What does the workforce of the future look like? And how does education prepare students for it—especially those who may not be headed for college? The Manufacturing Industry Learning Lab (MILL) may be the answer to both questions.
The 46,000-square-foot MILL National Training Center south of the Colorado Springs Airport is a partnership of Peyton 23-JT and Widefield District 3 where high school students receive hands-on training in woods manufacturing, cabinet finishing and construction.
The model for the vocational training center program was pioneered by Dean Mattson, founder of five companies and CEO of Mattson’s Interiors, which he transformed from a cabinet manufacturing company to a Career Technical Education Consulting (CTE) company. His awarded educational work in Oregon caught the attention of Peyton 23-JT Superintendent Tim Kistler, and together they launched a woodworking manufacturing lab in 2015—which attracted Widefield District 3 Superintendent Scott Campbell.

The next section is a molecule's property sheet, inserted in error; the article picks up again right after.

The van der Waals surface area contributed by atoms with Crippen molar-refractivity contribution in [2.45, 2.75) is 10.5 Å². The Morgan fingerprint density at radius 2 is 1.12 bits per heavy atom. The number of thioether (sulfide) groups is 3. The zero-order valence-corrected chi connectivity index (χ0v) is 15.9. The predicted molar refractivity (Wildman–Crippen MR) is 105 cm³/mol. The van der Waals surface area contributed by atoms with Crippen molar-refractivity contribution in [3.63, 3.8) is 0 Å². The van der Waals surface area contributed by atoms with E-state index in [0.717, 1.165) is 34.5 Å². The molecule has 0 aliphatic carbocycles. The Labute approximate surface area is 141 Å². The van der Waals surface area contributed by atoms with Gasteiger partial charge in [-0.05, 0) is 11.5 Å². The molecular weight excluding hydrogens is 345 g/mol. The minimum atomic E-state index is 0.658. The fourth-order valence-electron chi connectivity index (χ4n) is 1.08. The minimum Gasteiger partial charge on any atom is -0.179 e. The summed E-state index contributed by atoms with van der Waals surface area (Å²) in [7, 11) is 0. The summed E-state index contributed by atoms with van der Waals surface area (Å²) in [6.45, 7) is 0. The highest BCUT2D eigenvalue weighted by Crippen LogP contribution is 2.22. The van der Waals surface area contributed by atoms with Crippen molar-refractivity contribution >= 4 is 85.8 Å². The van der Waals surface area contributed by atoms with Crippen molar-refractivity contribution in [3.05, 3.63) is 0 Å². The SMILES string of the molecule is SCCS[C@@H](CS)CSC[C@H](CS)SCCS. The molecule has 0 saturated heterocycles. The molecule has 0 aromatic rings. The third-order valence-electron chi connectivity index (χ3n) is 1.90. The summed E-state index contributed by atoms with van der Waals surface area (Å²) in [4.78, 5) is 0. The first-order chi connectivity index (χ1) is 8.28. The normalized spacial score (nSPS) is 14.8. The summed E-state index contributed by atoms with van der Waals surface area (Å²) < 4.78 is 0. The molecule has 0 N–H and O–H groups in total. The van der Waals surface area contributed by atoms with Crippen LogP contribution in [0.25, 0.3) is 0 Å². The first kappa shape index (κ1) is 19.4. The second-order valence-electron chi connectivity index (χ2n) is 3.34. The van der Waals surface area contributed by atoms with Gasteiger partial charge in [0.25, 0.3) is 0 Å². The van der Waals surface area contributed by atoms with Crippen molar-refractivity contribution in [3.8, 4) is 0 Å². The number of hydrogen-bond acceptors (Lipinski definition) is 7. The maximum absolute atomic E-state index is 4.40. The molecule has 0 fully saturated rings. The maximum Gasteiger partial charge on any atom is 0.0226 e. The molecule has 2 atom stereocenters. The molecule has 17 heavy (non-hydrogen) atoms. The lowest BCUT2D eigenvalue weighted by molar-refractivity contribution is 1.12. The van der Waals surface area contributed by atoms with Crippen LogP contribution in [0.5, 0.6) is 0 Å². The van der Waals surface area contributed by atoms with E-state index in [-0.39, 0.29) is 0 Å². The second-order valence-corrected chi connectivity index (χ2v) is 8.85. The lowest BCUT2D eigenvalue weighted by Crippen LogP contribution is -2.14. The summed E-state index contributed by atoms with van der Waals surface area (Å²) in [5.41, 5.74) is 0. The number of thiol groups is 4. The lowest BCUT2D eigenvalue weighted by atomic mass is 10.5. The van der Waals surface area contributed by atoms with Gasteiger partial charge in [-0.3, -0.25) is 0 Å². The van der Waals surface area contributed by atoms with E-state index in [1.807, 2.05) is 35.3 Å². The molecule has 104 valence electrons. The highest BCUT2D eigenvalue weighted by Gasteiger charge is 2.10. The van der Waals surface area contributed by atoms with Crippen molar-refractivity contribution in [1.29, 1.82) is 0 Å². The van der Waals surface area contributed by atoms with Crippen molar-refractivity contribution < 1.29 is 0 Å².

Mattson developed the curriculum. The two school districts jointly purchased the facility, and classes began in 2017 at the MILL. To date, more than 80 partners worldwide support the training center with the latest machinery for students to learn and work with wood, metals, carbonate and plastics. Beyond the high school classes, MILL classes include offerings for college, military and industry students.
“Students are taught what industry wants. We are told the current needs, and we adjust,” Kistler says. “We’ve bridged the gap between education and industry.”
“We believe we have the same obligation to [trades] students as we have for our college-bound,” Campbell adds, “which is to prepare them for life after high school and allow them to gain the skills needed to secure a good career.”
Learn More at themillco.org